It may have taken just over 11 months, but this morning saw the GBP/CHF momentarily move above the level it was trading at on that day in January of this year when the Swiss National Bank (SNB) unexpectedly removed the 1.20 floor in EUR/CHF, causing the Swiss franc to surge higher across the board. The USD/CHF is also trading near its own corresponding level, while the EUR/CHF remains miles below 1.20, but it too has rallied about 100 pips over the past couple of days. So, you get the picture: the franc is weakening. This is because of lower and falling yields in Switzerland, where the benchmark nominal interest rate is -0.75 per cent. The real interest rate is even more in the negative territory due to Switzerland being stuck in deflation, with the Consumer Price Index measure of inflation decreasing by 1.4% year-over-year in October. The SNB is already extremely dovish and it has repeatedly warned that it may do more if the currency does not devalue aggressively and/or the economy falls further into deflation. Thankfully for the SNB, the Fed is now turning hawkish and with interest rates there likely to start climbing higher, if only moderately, the USD/CHF could embark on a significant rally.
Likewise, the GBP/CHF could further extend its gains as the Bank of England gets closer to an eventual rate hike. The recent increases in wages and employment levels in the UK suggest inflation could return in the UK sooner than expected, particularly if oil prices start gushing higher now. So, there is a risk the BoE will turn hawkish sooner than the market expects. With the USD already appreciating significantly in recent times, traders may prefer to play the potential weakness of the CHF against the GBP rather than USD. But the GBP has been undermined slightly by this morning’s news that retail sales in the UK fell by a larger-than-expected 0.6% in October, while September’s figure was revised a touch lower to show (a still-healthy) 1.7% increase. Nevertheless, the pound was managing to hold its own relatively well against both the USD and CHF this morning, but weakened slightly against the euro and the commodity currencies.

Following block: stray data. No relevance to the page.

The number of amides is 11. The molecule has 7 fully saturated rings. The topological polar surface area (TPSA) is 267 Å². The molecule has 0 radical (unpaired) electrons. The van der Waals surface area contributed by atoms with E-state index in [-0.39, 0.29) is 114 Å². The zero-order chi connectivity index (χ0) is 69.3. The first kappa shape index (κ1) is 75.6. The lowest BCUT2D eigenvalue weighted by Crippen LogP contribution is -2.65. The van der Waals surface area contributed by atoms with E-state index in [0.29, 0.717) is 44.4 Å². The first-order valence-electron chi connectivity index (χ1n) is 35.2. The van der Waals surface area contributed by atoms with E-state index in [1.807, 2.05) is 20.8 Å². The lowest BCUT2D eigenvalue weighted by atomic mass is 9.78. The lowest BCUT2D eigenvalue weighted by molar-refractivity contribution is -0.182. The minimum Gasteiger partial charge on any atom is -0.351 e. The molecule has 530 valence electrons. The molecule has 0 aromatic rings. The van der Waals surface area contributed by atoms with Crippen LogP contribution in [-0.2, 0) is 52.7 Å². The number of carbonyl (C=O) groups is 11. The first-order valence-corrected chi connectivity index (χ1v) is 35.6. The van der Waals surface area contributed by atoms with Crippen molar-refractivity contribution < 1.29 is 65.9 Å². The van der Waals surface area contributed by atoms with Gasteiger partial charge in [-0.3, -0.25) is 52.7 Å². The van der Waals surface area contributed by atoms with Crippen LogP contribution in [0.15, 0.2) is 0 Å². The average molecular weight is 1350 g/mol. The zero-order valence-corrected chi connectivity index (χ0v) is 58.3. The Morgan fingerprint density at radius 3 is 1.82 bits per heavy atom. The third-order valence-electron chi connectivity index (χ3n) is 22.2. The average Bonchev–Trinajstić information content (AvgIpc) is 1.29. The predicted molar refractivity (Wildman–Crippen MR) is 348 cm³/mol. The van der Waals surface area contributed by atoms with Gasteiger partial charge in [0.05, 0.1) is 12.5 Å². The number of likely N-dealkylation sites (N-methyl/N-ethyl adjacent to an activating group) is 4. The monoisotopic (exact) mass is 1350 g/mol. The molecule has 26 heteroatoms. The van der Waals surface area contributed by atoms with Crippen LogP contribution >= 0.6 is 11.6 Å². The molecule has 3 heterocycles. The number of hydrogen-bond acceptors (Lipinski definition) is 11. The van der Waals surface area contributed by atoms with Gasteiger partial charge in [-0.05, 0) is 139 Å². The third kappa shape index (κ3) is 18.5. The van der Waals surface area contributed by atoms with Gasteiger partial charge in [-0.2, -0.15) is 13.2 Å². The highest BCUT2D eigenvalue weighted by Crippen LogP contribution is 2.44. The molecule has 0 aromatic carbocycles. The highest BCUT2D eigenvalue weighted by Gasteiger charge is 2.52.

Now with the GBP/CHF rising in 8 out of 9 or 21 out of the past 27 days, the momentum indictor RSI is understandably at overbought levels of above 70, though this is not necessarily a bad thing. The RSI has got to these extreme levels for a good reason, which is that traders have been buying the underlying GBP/CHF. Whether or not it will now start to move lower from these overbought levels remains to be seen and depends on what price will do at or around the January high of 1.5545, for this level also roughly corresponds with the 161.8% Fibonacci extension (1.5535) of the most recent corrective move. So the area around 1.5545 should be watched very closely and if price shows signs of weakness here then we may see a sizeable pullback in the short-term. If the GBP/CHF does fall then supports such as 1.5500, 1.5400 and 1.5350 should be watched closely as price could easily bounce back and resume its long-term bullish trend.
Conversely, if the sellers show little enthusiasm to push the GBP/CHF lower then this should be interpreted as extremely bullish. As such, the GBP/CHF could easily accelerate to the upside and break to fresh multi-year highs. This is our base case. In the short-term, bullish speculators should watch the Fibonacci extension levels shown on the chart, where we may see some profit taking. These include 1.5645 and 1.5950, the 127.2 and 161.8 per cent retracements of the AB swing.